Built to be a tablet that a larger enterprise or government department could deploy to its staff, the ElitePad has some impressive specs. It runs an x86 Atom Processor that’s backed up by an additional graphics chip, has 2 GB of RAM and offers up to 64 GB on a solid state disk. The body is 9.2 mm thick and it has a 10.1-inch display with a 16:10 aspect ratio.
The twist with this tablet is that it comes with different “smart jackets” – or basically, cases – that add capability to the tablet. One adds a keyboard and a couple of input ports, plus an SD card reader. Another adds USB inputs and an HDMI output. A dock accessory includes an HDMI port that allows the tablet’s screen to be displayed on a second monitor, or use the tablet as a second display with your PC.
It’s the second Windows 8 tablet HP has announced after the Envy X2 last month, a consumer-focused tablet. But it’s the 10th generation of Windows-based tablets that HP has made, most of them focused on business use. This one has another feature that most users won’t ever use, but will be appealing to large enterprises that manage their own hardware servicing and VARS that carry HP products.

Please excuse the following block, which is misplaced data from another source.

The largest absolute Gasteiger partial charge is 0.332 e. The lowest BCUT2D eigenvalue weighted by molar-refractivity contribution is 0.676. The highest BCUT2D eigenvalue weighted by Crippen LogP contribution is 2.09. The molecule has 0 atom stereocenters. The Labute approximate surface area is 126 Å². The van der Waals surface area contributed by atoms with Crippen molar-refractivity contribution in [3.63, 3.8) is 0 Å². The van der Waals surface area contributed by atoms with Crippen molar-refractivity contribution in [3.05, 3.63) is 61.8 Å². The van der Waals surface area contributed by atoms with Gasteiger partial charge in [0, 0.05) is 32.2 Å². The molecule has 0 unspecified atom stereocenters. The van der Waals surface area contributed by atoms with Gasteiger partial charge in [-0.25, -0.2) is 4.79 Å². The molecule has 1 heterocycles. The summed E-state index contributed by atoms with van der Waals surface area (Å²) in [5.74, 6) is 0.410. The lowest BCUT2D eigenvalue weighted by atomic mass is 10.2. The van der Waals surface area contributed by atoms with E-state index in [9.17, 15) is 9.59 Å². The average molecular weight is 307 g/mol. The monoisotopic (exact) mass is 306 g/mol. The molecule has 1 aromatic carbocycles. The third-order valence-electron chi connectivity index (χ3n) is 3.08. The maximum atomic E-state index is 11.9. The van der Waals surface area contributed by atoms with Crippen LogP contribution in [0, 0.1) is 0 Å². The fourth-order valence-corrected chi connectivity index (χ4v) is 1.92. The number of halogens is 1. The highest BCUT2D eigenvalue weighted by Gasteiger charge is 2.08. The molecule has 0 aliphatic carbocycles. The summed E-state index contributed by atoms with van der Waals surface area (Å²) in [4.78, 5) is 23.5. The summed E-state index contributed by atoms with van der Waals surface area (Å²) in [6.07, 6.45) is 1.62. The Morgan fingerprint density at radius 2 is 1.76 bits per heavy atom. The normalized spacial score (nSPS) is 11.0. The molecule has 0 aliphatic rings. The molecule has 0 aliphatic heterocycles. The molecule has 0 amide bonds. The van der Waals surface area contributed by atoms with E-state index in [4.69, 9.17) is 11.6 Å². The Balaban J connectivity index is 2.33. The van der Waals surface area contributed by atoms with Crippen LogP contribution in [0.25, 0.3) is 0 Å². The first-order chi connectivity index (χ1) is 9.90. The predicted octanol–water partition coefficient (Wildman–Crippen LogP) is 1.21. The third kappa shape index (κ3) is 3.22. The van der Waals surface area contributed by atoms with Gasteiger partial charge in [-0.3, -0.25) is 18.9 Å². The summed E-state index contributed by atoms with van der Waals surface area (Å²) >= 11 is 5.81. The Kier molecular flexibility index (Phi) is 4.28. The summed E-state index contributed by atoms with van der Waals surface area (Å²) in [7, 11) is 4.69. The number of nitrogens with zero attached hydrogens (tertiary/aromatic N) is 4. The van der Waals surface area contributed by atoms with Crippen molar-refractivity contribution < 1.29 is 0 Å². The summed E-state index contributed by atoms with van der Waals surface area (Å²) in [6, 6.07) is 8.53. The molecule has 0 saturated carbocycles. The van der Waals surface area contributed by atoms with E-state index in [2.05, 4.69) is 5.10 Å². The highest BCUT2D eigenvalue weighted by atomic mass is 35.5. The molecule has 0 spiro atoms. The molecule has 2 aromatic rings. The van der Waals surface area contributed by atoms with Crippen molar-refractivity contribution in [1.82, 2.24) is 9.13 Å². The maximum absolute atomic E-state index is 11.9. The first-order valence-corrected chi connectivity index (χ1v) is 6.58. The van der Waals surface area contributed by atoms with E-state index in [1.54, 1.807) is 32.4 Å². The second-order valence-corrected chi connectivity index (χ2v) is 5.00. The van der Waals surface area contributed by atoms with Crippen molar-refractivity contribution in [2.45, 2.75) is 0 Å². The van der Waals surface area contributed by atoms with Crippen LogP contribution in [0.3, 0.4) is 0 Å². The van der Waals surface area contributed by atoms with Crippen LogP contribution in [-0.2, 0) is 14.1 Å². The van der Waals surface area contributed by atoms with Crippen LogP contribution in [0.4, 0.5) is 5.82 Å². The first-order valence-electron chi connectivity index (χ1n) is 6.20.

A self-service module for the ElitePad allows the glass screen to be removed from the body to gain access to tablet components and battery. Magnetic latches that hold the screen onto the tablet’s body are disengaged in the self-service station. Using a suction cup, the glass is removed to reveal the guts of the device.
“You have the same level of serviceability you would with a notebook without having to send it back,” says Ajay Gupta, director of commercial notebook products at HP. “If it’s three years old and the battery’s no longer holding the charge that it was in the first year, you can replace the battery.”
The tablet hasn’t been priced yet, but it will be available in Canada in January 2013.